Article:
Most of this went in fairly easily, but I got bogged down for ages on saltires, tumbrel and Prescott. I suppose I ought to have heard of saltires, but things North of the Border have never been of great interest to me. I’d only heard dimly of tumbrels and didn’t know what they were. The definition I looked at said they were used for transporting victims of the guillotine, so that left me confused on the definition (although I suppose that would be quite messy as well). I failed to parse Prescott – got Esc and OTT but somehow failed to equate spin with PR.

  11. Bertandjoyce says:

    An enjoyable puzzle from Jambazi. Our COD was almost the last one in – PRESCOTT.

    As K’s D said, the top half seemed to go in quite quickly and then we also ground to a halt. All of the clues however were fair and we were quite happy with 4d.

    We’re also not a great watcher of chat shows so weren’t aware of some of the subtlties in the puzzle but that didn’t seem to matter.

    Thanks to Jambazi and Duncan.

  12. sue says:

    I`m in awe of the painstaking work and time that you`ve given to this, Jambazi.
    Hope you feel, as I do, that it was entirely `worthwhile` – I think it`s wonderful enough to frame-and-hang.

    @ Duncan, I appreciate your efforts too. I`ve learnt so much about this `ere trickery-crypt-ickery` today.

    Thanks to you both

  13. Dormouse says:

    Found this too much of a slog to be enjoyable, I’m afraid. Completed it only with word searches for several clues at the end, and that was a case of I’ve got this far, I might as well keep going.

  14. Wil Ransome says:

    On the whole very much enjoyed, although like Tramp@5 I am uncomfortable with 4dn, where the definition is surely ‘that flies’, ‘that’ a demonstrative pronoun, so that the rest of it simply doesn’t work: there is no indication that ‘car’ is subtracted from ‘carousel’. And I also have a bit of a quibble with ‘nee’ for ‘maiden name’ in 9ac since the translation of the French word is ‘born’, and ‘maiden name’ is what a woman is born with, not the same thing.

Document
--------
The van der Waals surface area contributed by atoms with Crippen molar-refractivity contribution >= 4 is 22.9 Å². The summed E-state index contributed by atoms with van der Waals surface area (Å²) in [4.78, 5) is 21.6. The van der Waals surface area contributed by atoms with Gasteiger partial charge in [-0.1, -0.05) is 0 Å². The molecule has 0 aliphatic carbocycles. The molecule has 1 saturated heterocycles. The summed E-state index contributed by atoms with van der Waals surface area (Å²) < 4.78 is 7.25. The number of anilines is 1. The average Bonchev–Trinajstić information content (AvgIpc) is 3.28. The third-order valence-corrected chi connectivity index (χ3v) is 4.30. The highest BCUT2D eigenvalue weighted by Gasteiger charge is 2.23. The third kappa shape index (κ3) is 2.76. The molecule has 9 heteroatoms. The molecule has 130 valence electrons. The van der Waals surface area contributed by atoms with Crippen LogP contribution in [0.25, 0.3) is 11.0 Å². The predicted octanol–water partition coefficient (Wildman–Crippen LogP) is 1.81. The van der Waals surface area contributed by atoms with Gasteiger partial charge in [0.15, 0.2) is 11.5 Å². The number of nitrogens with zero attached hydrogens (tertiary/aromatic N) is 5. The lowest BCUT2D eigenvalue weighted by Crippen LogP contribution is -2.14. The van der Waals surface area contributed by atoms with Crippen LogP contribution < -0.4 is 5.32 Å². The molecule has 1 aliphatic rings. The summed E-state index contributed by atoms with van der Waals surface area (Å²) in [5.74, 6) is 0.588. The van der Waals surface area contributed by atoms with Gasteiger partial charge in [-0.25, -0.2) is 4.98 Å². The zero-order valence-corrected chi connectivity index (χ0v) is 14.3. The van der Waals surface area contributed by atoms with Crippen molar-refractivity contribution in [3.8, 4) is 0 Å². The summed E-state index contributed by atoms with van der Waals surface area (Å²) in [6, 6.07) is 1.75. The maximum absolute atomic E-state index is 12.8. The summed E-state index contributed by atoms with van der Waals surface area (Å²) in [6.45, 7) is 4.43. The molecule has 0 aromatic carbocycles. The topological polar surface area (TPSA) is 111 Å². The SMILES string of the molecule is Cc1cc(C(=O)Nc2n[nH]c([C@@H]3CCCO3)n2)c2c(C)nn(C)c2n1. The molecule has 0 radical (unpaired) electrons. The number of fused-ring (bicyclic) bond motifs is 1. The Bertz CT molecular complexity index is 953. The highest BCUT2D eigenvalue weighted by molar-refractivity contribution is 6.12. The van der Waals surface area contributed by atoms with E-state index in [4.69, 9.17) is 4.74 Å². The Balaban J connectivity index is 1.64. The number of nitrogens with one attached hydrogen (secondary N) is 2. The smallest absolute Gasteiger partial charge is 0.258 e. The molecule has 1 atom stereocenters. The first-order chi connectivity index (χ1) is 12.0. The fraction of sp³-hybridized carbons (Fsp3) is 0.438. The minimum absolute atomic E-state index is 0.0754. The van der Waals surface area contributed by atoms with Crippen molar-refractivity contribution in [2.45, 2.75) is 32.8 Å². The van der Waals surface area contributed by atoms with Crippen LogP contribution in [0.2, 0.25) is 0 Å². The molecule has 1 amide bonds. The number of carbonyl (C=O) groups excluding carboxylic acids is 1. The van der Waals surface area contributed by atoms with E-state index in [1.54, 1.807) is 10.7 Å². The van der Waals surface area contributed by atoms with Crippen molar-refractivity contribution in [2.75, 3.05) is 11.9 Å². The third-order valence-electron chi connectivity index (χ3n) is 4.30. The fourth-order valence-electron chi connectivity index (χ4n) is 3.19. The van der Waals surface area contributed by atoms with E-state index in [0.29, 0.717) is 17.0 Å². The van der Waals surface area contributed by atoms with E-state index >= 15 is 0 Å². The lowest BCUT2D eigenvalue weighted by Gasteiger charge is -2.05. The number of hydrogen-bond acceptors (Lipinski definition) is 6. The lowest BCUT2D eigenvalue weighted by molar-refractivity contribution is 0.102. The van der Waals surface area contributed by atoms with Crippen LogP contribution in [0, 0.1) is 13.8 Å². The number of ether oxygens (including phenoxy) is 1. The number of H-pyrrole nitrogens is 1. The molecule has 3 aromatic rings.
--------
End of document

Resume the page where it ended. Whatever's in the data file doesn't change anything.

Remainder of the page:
Rod Hull and Emu in 12ac reminded me of that excruciating Parkinson interview when the ostrich attacked Michael P, who played along with it and was merry although he must have wanted to thump the outrageous Rod Hull.

  15. flashling says:

    Thanks Jambazi and Duncan for the blog which I needed for a few today, I started a new job today and think my mind was elsewhere on the train trying to solve this after a very poor start. Some cracking stuff from the setter, a clearly very talented fellow. Hehe lust remembering meeting Rod Hull and Emu on a tram in blackpool as a kid.

  16. nmsindy says:

    Maybe knowledge is a dangerous thing, Wil at #14, but I think pretty much every English dict gives nee = maiden name and that is what is I thought of when solving.

    I hope Tramp and Jambazi don’t fall out over the interpretations of 4D…

  17. Jambazi says:

    Sorry folks, I posted #5 under my other name by mistake; the site remembers my email address and name as some sort of cookie so I never fill it in. I do take the point about CAROUSEL.

  18. Paul B says:

    Perhaps it could be said to be synonymous, anyway: ‘Mrs Hitler, nee Braun’ = ‘Mrs Hitler, maiden name Braun’? A reinterpretation, but it works for me.